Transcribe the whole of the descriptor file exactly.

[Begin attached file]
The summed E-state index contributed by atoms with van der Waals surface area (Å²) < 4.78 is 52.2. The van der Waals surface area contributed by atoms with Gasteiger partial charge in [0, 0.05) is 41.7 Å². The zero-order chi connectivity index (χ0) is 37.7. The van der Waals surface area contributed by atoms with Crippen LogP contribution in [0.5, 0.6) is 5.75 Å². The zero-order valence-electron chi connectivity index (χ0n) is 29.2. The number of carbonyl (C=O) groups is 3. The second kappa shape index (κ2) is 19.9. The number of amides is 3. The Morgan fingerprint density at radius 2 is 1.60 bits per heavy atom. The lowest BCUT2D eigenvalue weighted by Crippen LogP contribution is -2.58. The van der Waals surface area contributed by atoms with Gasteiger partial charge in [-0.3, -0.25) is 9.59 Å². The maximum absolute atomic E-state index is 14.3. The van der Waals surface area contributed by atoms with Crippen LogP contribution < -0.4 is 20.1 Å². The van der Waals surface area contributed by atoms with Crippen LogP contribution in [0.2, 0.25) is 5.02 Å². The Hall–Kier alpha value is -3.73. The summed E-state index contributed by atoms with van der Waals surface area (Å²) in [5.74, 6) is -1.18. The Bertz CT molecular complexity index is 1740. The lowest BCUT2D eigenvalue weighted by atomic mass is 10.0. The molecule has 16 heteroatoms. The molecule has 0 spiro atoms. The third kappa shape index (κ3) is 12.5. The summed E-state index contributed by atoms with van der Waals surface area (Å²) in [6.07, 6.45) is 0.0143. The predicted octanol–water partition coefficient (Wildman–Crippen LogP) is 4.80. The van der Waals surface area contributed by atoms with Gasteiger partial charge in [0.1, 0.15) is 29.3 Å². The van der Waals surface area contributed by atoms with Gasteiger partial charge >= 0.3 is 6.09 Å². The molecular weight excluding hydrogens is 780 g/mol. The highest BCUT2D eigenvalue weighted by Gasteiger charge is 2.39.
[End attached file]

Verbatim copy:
The summed E-state index contributed by atoms with van der Waals surface area (Å²) < 4.78 is 52.2. The van der Waals surface area contributed by atoms with Gasteiger partial charge in [0, 0.05) is 41.7 Å². The zero-order chi connectivity index (χ0) is 37.7. The van der Waals surface area contributed by atoms with Crippen LogP contribution in [0.5, 0.6) is 5.75 Å². The zero-order valence-electron chi connectivity index (χ0n) is 29.2. The number of carbonyl (C=O) groups is 3. The second kappa shape index (κ2) is 19.9. The number of amides is 3. The Morgan fingerprint density at radius 2 is 1.60 bits per heavy atom. The lowest BCUT2D eigenvalue weighted by Crippen LogP contribution is -2.58. The van der Waals surface area contributed by atoms with Gasteiger partial charge in [-0.3, -0.25) is 9.59 Å². The maximum absolute atomic E-state index is 14.3. The van der Waals surface area contributed by atoms with Crippen LogP contribution < -0.4 is 20.1 Å². The van der Waals surface area contributed by atoms with Crippen LogP contribution in [0.2, 0.25) is 5.02 Å². The Hall–Kier alpha value is -3.73. The summed E-state index contributed by atoms with van der Waals surface area (Å²) in [5.74, 6) is -1.18. The Bertz CT molecular complexity index is 1740. The lowest BCUT2D eigenvalue weighted by atomic mass is 10.0. The molecule has 16 heteroatoms. The molecule has 0 spiro atoms. The third kappa shape index (κ3) is 12.5. The summed E-state index contributed by atoms with van der Waals surface area (Å²) in [6.07, 6.45) is 0.0143. The predicted octanol–water partition coefficient (Wildman–Crippen LogP) is 4.80. The van der Waals surface area contributed by atoms with Gasteiger partial charge in [0.1, 0.15) is 29.3 Å². The van der Waals surface area contributed by atoms with Gasteiger partial charge >= 0.3 is 6.09 Å². The molecular weight excluding hydrogens is 780 g/mol. The highest BCUT2D eigenvalue weighted by Gasteiger charge is 2.39.